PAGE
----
Set on a rocky peninsula at the southwest tip of England, Cornwall has a Celtic vibe. Its rugged scenery and wild, uncultivated appeal make you feel as if you're approaching the end of the world (and many natives would say it's exactly that). Harboring the remnants of an endangered Celtic culture (Cornish), an extinct tin-mining industry, and a gaggle of visit-worthy sights, this is one of England's most popular holiday regions — especially among the English.
At a Glance
Handy, workaday hub of Cornish coast with good sleeping and eating options and lovely collection of local post-Impressionist paintings.
▲ Penlee House Gallery and Museum Fine collection of work from the local Post-Impressionist Newlyn School.
Artsy, sun-and-sand resort town with people-friendly beaches, several worthwhile galleries, and strollable, photogenic harborside.
▲ Barbara Hepworth Museum and Sculpture Garden Small museum showcasing the work of local nonrepresentational sculptor Barbara Hepworth
Tate Gallery Branch of the prestigious London art museum focusing mostly on modern works by local artists.
Leach Pottery Museum Studio and collection of Bernard Leach, a founder of the mid-20th-century British studio-pottery movement.
England's scenic far west, home to some of the best sightseeing and hiking in Cornwall.
▲▲ St. Michael's Mount Monastery-turned-castle perched atop a rocky island just off the Penwith Peninsula, reachable on foot or by boat (depending on the tide).
▲▲ Penwith Peninsula Joyride Scenic drive through England's far west, with stops in fishing towns, Merry Maidens stone circle, the beach hamlet of Porthcurno (with the Minack Theatre and Telegraph Museum), crassly touristy Land's End and its untrampled alternative, and the Geevor Tin Mine.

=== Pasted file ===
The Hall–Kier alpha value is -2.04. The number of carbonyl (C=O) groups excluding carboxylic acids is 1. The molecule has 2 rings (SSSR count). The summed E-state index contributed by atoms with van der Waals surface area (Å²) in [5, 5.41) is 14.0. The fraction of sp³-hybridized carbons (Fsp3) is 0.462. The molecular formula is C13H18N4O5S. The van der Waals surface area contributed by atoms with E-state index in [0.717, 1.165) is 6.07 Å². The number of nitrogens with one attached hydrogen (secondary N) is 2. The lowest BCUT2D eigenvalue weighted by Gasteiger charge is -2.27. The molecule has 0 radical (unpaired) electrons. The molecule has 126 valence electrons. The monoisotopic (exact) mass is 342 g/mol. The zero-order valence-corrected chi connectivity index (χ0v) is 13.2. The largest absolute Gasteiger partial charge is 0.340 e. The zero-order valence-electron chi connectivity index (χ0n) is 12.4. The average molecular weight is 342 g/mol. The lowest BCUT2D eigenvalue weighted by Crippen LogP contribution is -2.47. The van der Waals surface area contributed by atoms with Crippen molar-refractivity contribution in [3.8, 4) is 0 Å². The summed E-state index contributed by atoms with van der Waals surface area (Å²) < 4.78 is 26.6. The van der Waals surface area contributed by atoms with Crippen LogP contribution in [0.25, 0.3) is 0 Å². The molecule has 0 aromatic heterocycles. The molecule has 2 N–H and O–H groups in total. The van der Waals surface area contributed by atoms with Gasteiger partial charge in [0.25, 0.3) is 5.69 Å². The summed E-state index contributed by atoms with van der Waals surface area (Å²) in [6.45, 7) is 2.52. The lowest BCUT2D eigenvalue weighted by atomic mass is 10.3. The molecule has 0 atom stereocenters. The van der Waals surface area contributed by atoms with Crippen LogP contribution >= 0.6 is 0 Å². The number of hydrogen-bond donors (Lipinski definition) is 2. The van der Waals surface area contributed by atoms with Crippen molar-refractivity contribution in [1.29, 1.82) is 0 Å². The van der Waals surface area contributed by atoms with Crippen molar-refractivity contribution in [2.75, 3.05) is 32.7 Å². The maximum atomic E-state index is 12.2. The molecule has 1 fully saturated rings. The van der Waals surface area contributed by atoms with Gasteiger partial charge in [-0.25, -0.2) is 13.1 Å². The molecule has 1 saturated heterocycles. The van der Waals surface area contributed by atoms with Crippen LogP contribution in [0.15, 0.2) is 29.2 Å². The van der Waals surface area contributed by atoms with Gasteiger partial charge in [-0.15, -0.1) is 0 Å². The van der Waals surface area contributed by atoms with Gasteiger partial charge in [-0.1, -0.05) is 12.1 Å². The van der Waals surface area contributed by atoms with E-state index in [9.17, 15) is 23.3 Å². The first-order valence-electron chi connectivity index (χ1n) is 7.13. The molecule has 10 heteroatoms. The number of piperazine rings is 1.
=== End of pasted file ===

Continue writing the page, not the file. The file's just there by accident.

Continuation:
▲ Minack Theatre Open-air theater set in a rocky cliff perched hundreds of feet over the sea.
▲ Geevor Tin Mine Fascinating exhibit on this once-bustling site of an industry that collapsed suddenly in the 1980s.
Chysauster Ancient Village Hilltop Iron Age settlement showcasing prehistoric life in southwestern England.
Telegraph Museum Interesting look at the history of the telegraph, located in a WWII strategic communications hub in Porthcurno.
Land's End Crassly touristy spot worthwhile only for those compelled to check "westernmost point in England" off their list. (Nearby Cape Cornwall is a peaceful, noncommercial alternative.)
Isles of Scilly Balmy-by-British-standards island group that's a pull for gardeners, reachable by boat from Penzance or plane from Land's End.
▲▲ Tintagel Castle Ruined but still evocative castle, clinging to the misty cliffs, where many believe King Arthur was born.
▲ Eden Project Two huge greenhouses showcasing the agriculture techniques of tomorrow — with option to take it all in via zip line.
▲ Trebah and Glendurgan Gardens Pair of tropical gardens near Falmouth that take beautiful advantage of Cornwall's warmer microclimate.
Padstow and Port Isaac Two seaside villages just west of Tintagel; the former famous for its celebrity-chef fish restaurants, the latter as the setting of the Doc Martin TV series.